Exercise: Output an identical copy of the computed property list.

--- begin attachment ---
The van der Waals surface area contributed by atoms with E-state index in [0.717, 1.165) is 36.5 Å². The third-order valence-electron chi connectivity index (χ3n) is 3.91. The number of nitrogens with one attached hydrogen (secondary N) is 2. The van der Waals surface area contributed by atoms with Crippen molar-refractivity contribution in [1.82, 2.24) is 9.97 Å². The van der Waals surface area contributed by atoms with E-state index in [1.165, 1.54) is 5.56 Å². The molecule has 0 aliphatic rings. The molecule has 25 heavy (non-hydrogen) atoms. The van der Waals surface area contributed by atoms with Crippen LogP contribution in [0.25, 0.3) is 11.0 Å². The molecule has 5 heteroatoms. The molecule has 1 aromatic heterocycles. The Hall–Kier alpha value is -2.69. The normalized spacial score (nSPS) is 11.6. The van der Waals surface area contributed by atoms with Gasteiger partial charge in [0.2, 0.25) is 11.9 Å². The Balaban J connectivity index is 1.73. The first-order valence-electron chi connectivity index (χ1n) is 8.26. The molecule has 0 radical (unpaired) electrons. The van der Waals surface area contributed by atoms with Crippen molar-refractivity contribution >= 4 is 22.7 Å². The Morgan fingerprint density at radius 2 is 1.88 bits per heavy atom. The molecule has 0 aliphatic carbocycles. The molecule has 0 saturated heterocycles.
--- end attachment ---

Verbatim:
The van der Waals surface area contributed by atoms with E-state index in [0.717, 1.165) is 36.5 Å². The third-order valence-electron chi connectivity index (χ3n) is 3.91. The number of nitrogens with one attached hydrogen (secondary N) is 2. The van der Waals surface area contributed by atoms with Crippen molar-refractivity contribution in [1.82, 2.24) is 9.97 Å². The van der Waals surface area contributed by atoms with E-state index in [1.165, 1.54) is 5.56 Å². The molecule has 0 aliphatic rings. The molecule has 25 heavy (non-hydrogen) atoms. The van der Waals surface area contributed by atoms with Crippen LogP contribution in [0.25, 0.3) is 11.0 Å². The molecule has 5 heteroatoms. The molecule has 1 aromatic heterocycles. The Hall–Kier alpha value is -2.69. The normalized spacial score (nSPS) is 11.6. The van der Waals surface area contributed by atoms with Gasteiger partial charge in [0.2, 0.25) is 11.9 Å². The Balaban J connectivity index is 1.73. The first-order valence-electron chi connectivity index (χ1n) is 8.26. The molecule has 0 radical (unpaired) electrons. The van der Waals surface area contributed by atoms with Crippen molar-refractivity contribution >= 4 is 22.7 Å². The Morgan fingerprint density at radius 2 is 1.88 bits per heavy atom. The molecule has 0 aliphatic carbocycles. The molecule has 0 saturated heterocycles.